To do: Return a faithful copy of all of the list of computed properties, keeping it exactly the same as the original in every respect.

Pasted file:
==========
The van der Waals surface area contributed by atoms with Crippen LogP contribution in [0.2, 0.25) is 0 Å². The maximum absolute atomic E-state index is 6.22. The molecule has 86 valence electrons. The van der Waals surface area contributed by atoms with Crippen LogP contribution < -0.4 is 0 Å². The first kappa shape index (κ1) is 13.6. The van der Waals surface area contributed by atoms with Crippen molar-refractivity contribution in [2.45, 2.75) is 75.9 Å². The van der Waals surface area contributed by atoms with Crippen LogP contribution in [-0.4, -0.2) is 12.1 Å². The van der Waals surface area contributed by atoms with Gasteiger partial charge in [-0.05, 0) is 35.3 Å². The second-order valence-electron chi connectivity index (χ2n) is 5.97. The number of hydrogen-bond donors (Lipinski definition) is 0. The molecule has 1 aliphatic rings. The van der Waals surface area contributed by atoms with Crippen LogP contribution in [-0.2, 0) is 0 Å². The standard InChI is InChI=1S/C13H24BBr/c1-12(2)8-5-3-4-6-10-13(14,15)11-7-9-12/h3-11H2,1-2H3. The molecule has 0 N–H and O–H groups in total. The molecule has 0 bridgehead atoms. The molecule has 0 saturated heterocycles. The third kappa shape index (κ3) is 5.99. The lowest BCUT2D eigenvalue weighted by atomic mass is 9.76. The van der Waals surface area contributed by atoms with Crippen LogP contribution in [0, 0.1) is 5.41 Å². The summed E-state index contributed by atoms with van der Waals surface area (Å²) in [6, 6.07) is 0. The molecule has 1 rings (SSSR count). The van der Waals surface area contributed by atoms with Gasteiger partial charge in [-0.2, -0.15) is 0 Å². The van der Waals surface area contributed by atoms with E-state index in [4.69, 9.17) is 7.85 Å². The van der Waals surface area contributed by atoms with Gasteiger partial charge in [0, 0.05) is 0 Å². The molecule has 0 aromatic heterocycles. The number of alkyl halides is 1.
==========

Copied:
The van der Waals surface area contributed by atoms with Crippen LogP contribution in [0.2, 0.25) is 0 Å². The maximum absolute atomic E-state index is 6.22. The molecule has 86 valence electrons. The van der Waals surface area contributed by atoms with Crippen LogP contribution < -0.4 is 0 Å². The first kappa shape index (κ1) is 13.6. The van der Waals surface area contributed by atoms with Crippen molar-refractivity contribution in [2.45, 2.75) is 75.9 Å². The van der Waals surface area contributed by atoms with Crippen LogP contribution in [-0.4, -0.2) is 12.1 Å². The van der Waals surface area contributed by atoms with Gasteiger partial charge in [-0.05, 0) is 35.3 Å². The second-order valence-electron chi connectivity index (χ2n) is 5.97. The number of hydrogen-bond donors (Lipinski definition) is 0. The molecule has 1 aliphatic rings. The van der Waals surface area contributed by atoms with Crippen LogP contribution in [-0.2, 0) is 0 Å². The standard InChI is InChI=1S/C13H24BBr/c1-12(2)8-5-3-4-6-10-13(14,15)11-7-9-12/h3-11H2,1-2H3. The molecule has 0 N–H and O–H groups in total. The molecule has 0 bridgehead atoms. The molecule has 0 saturated heterocycles. The third kappa shape index (κ3) is 5.99. The lowest BCUT2D eigenvalue weighted by atomic mass is 9.76. The van der Waals surface area contributed by atoms with Crippen LogP contribution in [0, 0.1) is 5.41 Å². The summed E-state index contributed by atoms with van der Waals surface area (Å²) in [6, 6.07) is 0. The molecule has 1 rings (SSSR count). The van der Waals surface area contributed by atoms with Gasteiger partial charge in [-0.2, -0.15) is 0 Å². The van der Waals surface area contributed by atoms with E-state index in [4.69, 9.17) is 7.85 Å². The van der Waals surface area contributed by atoms with Gasteiger partial charge in [0, 0.05) is 0 Å². The molecule has 0 aromatic heterocycles. The number of alkyl halides is 1.